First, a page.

Tobacco manufacturer Altria Group Inc. (MO - Free Report) revised its full-year reported earnings per share guidance upwards in order to reflect the reduced cost under the Master Settlement Agreement (MSA).
Altria has revised its reported earnings estimate to a range of $2.57 to $2.62 from the previously announced range of $2.51 to $2.56 after the arbitration panel presiding over the long-running dispute between the cigarette companies and the 46 U.S. states ruled in the tobacco companies’ favor.
Philip Morris USA Inc., (the subsidiary of Altria which manufactures and sells cigarettes and certain smokeless products in the United States) expects that its 2014 MSA payment obligations will be lowered by $145 million. As a result, the reported pre-tax earnings for the third quarter of 2013 are also expected to be higher by $145 million.
However, Altria, which carries a Zacks Rank #4 (Sell), reaffirmed its adjusted 2013 full-year earnings expectation in the range of $2.36 to $2.41, up 7% to 9% from the adjusted diluted earnings per share base of $2.21 in 2012.
The non-participating manufacturer adjustment (NPM Adjustment) dispute was related to the NPM adjustment provisions of the MSA. The agreement was inked between 46 states and major tobacco players including Altria, Reynolds American Inc., Philip Morris International Inc. (PM - Free Report) and Lorillard Inc.. Under the agreement, the participating companies had agreed to pay tobacco-related health-care costs to these states and also abide by the restrictions on advertising, marketing and selling cigarettes imposed by the states.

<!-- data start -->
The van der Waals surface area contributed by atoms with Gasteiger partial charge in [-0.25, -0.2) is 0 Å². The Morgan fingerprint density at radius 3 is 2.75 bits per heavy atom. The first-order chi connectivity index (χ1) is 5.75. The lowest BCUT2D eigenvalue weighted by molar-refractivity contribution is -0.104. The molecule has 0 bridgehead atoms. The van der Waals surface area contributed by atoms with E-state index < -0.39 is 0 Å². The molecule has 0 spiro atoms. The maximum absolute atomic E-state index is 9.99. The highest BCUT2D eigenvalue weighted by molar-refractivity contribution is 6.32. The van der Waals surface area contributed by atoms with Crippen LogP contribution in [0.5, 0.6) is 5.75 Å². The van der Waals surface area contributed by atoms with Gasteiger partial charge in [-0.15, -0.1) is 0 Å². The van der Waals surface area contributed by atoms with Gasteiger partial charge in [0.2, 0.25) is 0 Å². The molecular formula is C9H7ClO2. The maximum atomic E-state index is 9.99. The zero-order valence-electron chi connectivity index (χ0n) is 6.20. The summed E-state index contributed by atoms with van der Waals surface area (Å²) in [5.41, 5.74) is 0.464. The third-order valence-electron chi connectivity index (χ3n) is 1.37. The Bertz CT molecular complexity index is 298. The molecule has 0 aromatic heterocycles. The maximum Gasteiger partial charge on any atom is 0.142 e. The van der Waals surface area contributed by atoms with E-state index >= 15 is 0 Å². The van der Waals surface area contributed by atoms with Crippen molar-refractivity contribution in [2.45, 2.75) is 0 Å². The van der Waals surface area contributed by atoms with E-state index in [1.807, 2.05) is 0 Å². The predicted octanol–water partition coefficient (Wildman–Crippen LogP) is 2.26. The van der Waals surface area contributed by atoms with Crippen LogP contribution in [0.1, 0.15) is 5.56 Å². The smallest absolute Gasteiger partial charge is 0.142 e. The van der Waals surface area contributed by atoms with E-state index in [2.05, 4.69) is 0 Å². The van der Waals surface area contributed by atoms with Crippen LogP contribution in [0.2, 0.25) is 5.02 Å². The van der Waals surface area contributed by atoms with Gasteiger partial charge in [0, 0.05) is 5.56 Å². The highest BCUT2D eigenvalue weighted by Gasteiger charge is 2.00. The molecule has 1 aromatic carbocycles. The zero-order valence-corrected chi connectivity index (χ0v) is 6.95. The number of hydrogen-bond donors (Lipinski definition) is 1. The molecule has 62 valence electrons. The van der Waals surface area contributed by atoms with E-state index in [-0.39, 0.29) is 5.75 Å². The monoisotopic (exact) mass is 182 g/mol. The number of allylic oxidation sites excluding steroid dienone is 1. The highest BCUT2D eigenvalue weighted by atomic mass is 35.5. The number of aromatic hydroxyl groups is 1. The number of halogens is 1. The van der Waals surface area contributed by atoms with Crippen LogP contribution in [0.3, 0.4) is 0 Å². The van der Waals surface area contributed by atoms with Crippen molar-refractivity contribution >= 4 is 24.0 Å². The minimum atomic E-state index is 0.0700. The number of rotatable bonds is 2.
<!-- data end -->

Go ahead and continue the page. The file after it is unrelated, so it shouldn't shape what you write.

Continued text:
The dispute arose over the amount that these tobacco companies had to pay to the state governments. The tobacco manufacturers argued that they lost market share in these states to other local cigarette makers who did not enter the agreement.
Moreover, the tobacco companies argued that at least 15 states had failed to diligently collect escrow payments from manufacturers that did not sign the 1998 agreement. This failure entitled participating manufacturers to lower payments.
The cigarette makers won against six of the 15 states. The panel ruled that those states who failed to enforce escrow payments laws would not be entitled to collect the payments from tobacco manufacturers either.
The lower MSA payment is expected to boost earnings in the coming quarter for the tobacco giants.